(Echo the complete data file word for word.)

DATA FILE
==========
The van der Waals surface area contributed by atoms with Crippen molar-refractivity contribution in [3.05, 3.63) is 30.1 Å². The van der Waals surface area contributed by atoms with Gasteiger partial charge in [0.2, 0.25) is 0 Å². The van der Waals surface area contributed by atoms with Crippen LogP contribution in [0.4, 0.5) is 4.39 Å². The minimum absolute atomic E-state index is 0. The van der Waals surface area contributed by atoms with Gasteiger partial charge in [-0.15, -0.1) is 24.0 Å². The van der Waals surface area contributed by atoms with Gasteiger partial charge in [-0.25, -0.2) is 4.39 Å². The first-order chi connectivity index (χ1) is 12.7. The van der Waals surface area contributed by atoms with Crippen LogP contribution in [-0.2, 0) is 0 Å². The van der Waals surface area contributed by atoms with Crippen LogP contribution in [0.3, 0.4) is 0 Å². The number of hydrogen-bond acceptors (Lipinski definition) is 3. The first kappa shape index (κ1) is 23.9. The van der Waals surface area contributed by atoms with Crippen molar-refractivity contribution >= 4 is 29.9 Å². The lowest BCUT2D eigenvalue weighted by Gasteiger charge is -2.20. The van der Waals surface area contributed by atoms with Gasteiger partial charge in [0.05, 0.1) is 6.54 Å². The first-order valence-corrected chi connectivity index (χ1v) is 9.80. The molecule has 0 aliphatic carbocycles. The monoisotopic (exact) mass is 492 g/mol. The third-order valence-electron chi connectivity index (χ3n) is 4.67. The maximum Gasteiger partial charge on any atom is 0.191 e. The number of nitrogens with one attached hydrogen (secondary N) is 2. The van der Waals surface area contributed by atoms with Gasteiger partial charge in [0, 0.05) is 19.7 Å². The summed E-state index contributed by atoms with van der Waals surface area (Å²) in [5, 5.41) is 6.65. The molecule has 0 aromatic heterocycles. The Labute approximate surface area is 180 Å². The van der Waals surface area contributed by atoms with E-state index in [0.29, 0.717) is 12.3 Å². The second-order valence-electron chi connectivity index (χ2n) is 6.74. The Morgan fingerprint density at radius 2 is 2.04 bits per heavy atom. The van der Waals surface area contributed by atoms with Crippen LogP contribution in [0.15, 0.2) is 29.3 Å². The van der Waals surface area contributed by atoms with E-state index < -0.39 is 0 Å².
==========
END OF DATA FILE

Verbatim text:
The van der Waals surface area contributed by atoms with Crippen molar-refractivity contribution in [3.05, 3.63) is 30.1 Å². The van der Waals surface area contributed by atoms with Gasteiger partial charge in [0.2, 0.25) is 0 Å². The van der Waals surface area contributed by atoms with Crippen LogP contribution in [0.4, 0.5) is 4.39 Å². The minimum absolute atomic E-state index is 0. The van der Waals surface area contributed by atoms with Gasteiger partial charge in [-0.15, -0.1) is 24.0 Å². The van der Waals surface area contributed by atoms with Gasteiger partial charge in [-0.25, -0.2) is 4.39 Å². The first-order chi connectivity index (χ1) is 12.7. The van der Waals surface area contributed by atoms with Crippen LogP contribution in [-0.2, 0) is 0 Å². The van der Waals surface area contributed by atoms with Crippen LogP contribution in [0.3, 0.4) is 0 Å². The number of hydrogen-bond acceptors (Lipinski definition) is 3. The first kappa shape index (κ1) is 23.9. The van der Waals surface area contributed by atoms with Crippen molar-refractivity contribution >= 4 is 29.9 Å². The lowest BCUT2D eigenvalue weighted by Gasteiger charge is -2.20. The van der Waals surface area contributed by atoms with Gasteiger partial charge in [0.05, 0.1) is 6.54 Å². The first-order valence-corrected chi connectivity index (χ1v) is 9.80. The molecule has 0 aliphatic carbocycles. The monoisotopic (exact) mass is 492 g/mol. The third-order valence-electron chi connectivity index (χ3n) is 4.67. The maximum Gasteiger partial charge on any atom is 0.191 e. The number of nitrogens with one attached hydrogen (secondary N) is 2. The van der Waals surface area contributed by atoms with Gasteiger partial charge in [0, 0.05) is 19.7 Å². The summed E-state index contributed by atoms with van der Waals surface area (Å²) in [5, 5.41) is 6.65. The molecule has 0 aromatic heterocycles. The Labute approximate surface area is 180 Å². The van der Waals surface area contributed by atoms with E-state index in [0.29, 0.717) is 12.3 Å². The second-order valence-electron chi connectivity index (χ2n) is 6.74. The Morgan fingerprint density at radius 2 is 2.04 bits per heavy atom. The van der Waals surface area contributed by atoms with Crippen LogP contribution in [0.15, 0.2) is 29.3 Å². The van der Waals surface area contributed by atoms with E-state index < -0.39 is 0 Å².